The first ice-breaker ship was built to provide the port of Hamburg with a ship that would help to break the ice which for most of the year hindered the functionality of the port itself, blocking trade and port activity. It was the particular form like a “spoon” of the bow that allowed the small unit (500 t) to break the icy sheets: in fact, the bow of the ship exerted a force from above while advancing, thus shattering the ice.
Over the years, Northern countries have invested large resources in order to design safer and more efficient icebreakers, improving the bow shape to reduce the risk of grounding on a icy sheet and inventing innovative propulsion systems, as the nuclear one, to deal with the logistical problems related to the difficult supply of fuel in the enormous expanses of icy sea.
The most interested country in the development of this kind of ships is the Russia, which has built the biggest icebreaker ship ever built, the Timofey Guzhenko. The peculiarity of this ship is its dual functionality: it has several tanks for the oil transport, and has also a bow whose tapered shape make it possible to break the ice. The hull is reinforced with steel beams and has a system that allows to form a lubricating film between the hull and the icy sheets that slide under it while the ship is moving forward, thus reducing the friction. But what allows the ship to tackle even the most thick icy slabs and ridges, that are often encountered along the route, are the Azipods: the innovative tempered steel propellers of this ship. Their power and their resistance allow them to crush icy sheets thicker than a meter, and the ability to rotate them of 360° allows to direct streams of water in order to remove residues of ice that dangerously slip below the hull.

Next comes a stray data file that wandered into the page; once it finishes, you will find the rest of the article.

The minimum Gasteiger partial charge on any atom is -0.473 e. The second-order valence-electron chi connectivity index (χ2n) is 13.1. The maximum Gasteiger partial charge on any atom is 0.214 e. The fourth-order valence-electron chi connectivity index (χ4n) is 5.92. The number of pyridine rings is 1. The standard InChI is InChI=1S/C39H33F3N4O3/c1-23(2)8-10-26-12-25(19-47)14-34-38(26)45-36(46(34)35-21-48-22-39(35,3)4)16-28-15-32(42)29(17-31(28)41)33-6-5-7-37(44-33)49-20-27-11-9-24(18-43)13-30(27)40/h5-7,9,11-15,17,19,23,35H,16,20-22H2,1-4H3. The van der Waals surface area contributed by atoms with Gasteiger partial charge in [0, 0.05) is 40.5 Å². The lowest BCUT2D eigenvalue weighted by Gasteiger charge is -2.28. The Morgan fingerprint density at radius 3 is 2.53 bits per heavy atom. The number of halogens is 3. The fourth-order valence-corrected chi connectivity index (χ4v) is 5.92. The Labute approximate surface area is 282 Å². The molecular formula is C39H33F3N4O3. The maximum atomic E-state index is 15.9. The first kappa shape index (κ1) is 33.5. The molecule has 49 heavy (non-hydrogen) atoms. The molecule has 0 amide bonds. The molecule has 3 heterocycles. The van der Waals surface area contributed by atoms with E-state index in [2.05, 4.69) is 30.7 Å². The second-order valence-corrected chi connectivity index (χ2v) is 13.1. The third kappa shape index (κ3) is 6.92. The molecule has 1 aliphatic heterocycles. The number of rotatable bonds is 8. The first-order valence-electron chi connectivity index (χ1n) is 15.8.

Research and innovation for the icebreaker ships represents a challenge for the future. The trend is to build multi-purpose vessels, able to navigate both in normal conditions and in icy seas, and that can perform the dual function of icebreaking and oil tanker. In addition, over the next ten years, the route of the North Sea will see its maritime traffic increase, both in civil and military applications. This is reason why in 2017 Russia will launch a new class of nuclear propelled icebreaker ships.